This conference sets out to encourage inquiry and stimulate debate on these questions. We will address the theme from a range of perspectives and we will specifically consider the importance of working creatively with unknowing. Here, the idea is that ethical inspiration and ethical action can arise as much out of states of openness and emptiness as it can out of solution-focused effort.
The poet John Keats called this ’negative capability’ and we will be examining what this means and what its relevance for ethical leadership practice might be. The conference offers contributions from scholars in the field and practicing leaders in a blend of key-note presentations and interactive workshops. The conference is for leaders, managers, academics, students, philosophers and anyone else interested in the practice of ethical leadership today.
Inner and Outer Dimensions of Thinking
This conference took place in May 2016 and was organised in collaboration with the Department of Psychology and Psychotherapy at Witten-Herdecke University (Germany) and Alanus University’s Institute for Philosophy and Aesthetics.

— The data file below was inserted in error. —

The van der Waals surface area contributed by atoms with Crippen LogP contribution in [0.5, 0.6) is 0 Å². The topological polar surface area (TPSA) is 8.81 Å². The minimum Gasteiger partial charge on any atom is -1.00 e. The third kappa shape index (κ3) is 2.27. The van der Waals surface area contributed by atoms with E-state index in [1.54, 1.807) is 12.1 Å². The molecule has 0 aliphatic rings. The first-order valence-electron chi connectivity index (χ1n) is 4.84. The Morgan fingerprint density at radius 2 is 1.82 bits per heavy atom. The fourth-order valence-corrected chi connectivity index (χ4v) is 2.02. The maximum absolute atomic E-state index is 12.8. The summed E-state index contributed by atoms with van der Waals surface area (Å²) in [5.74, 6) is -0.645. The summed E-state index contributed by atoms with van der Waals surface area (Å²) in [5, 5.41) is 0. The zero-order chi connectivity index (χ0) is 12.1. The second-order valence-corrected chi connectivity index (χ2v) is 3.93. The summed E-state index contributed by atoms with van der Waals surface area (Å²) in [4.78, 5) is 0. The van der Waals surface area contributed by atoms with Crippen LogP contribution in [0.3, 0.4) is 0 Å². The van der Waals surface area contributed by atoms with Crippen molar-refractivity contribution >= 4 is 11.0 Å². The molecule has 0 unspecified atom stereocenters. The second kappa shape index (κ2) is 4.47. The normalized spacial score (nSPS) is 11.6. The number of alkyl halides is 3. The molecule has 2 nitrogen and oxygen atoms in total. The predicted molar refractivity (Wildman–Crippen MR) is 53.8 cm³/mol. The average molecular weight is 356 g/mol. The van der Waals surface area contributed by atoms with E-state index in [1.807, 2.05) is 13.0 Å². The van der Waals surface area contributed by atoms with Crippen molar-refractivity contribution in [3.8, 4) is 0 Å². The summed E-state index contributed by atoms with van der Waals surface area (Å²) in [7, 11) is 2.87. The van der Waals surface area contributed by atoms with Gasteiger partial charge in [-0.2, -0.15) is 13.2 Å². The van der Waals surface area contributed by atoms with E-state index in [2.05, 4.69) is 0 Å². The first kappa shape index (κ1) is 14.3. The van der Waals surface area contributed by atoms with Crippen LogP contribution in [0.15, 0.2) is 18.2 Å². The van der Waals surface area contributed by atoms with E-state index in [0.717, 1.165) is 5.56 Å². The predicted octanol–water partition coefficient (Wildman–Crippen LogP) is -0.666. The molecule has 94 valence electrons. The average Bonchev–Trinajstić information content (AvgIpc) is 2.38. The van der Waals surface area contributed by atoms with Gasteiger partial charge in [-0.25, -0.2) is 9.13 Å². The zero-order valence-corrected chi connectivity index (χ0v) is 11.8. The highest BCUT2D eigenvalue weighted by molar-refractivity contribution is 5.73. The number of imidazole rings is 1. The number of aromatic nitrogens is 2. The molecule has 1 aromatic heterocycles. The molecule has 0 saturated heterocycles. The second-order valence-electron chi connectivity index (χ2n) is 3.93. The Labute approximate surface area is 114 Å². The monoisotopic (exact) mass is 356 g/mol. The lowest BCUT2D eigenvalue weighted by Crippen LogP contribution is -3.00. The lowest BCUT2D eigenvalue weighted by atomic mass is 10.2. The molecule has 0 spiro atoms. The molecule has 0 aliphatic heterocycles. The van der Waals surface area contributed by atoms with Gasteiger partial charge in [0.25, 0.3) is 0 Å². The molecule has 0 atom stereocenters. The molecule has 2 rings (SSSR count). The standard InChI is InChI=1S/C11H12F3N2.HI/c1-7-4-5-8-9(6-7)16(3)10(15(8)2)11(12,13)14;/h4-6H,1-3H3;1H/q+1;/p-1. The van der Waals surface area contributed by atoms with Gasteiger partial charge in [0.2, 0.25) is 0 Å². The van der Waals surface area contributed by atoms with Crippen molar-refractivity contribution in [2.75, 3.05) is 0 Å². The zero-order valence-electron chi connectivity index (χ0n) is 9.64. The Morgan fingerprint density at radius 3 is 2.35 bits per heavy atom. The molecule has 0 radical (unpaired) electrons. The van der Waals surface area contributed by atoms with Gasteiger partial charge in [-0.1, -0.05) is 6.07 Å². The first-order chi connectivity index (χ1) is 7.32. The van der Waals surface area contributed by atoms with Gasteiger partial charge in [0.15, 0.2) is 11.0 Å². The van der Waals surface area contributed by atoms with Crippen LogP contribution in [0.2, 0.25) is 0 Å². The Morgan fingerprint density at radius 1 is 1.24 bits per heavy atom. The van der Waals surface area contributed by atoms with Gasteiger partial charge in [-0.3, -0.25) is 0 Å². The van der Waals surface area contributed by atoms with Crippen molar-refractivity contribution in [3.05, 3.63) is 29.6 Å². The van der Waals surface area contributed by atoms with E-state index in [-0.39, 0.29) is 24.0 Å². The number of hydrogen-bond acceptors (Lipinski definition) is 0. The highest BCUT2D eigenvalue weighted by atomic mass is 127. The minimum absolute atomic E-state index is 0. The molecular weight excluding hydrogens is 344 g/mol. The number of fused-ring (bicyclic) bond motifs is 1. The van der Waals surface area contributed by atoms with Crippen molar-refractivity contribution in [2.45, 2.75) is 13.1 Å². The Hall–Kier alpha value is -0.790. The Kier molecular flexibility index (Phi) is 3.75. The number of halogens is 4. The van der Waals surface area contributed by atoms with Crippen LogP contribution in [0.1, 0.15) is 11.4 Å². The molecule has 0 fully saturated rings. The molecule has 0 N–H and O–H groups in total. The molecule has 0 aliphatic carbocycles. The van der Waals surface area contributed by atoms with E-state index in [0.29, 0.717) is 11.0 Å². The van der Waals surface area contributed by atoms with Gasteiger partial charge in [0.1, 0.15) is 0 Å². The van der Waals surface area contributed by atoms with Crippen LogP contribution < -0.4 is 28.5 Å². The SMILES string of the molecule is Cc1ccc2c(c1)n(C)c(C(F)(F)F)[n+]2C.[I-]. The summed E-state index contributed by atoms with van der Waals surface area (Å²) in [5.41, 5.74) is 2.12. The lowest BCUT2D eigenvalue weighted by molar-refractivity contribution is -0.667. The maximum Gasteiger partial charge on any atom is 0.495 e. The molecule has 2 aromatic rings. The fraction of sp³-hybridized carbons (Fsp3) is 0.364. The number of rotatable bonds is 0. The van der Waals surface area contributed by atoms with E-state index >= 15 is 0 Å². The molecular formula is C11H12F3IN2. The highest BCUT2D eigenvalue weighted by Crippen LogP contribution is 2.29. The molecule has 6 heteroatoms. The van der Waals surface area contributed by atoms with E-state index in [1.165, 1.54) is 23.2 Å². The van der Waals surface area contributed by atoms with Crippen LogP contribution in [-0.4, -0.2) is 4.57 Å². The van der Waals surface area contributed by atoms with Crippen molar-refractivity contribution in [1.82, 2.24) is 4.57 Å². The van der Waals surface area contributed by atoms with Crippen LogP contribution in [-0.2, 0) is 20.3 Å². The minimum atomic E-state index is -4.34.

Thinking is deeply embedded into every aspect of human life. It informs how we experience ourselves and it informs how we experience the world. It also plays a major role in determining the kind of social, cultural and technological environments we collectively create. And yet for all its importance, there is still little general consensus about what thinking is or how it functions.
Cognitive science has tended to reduce thinking to ‚outer‘ physical factors. Traditionally this has been understood as computation-like activity in the physical brain, but more recently it is seen as the activity of the brain and body in living interaction with the physical environment. Other approaches to thinking focus on how we use words and how language is structured. Still other approaches adopt first-person and phenomenological methods to describe the conscious experience of thinking from the ‚inside‘.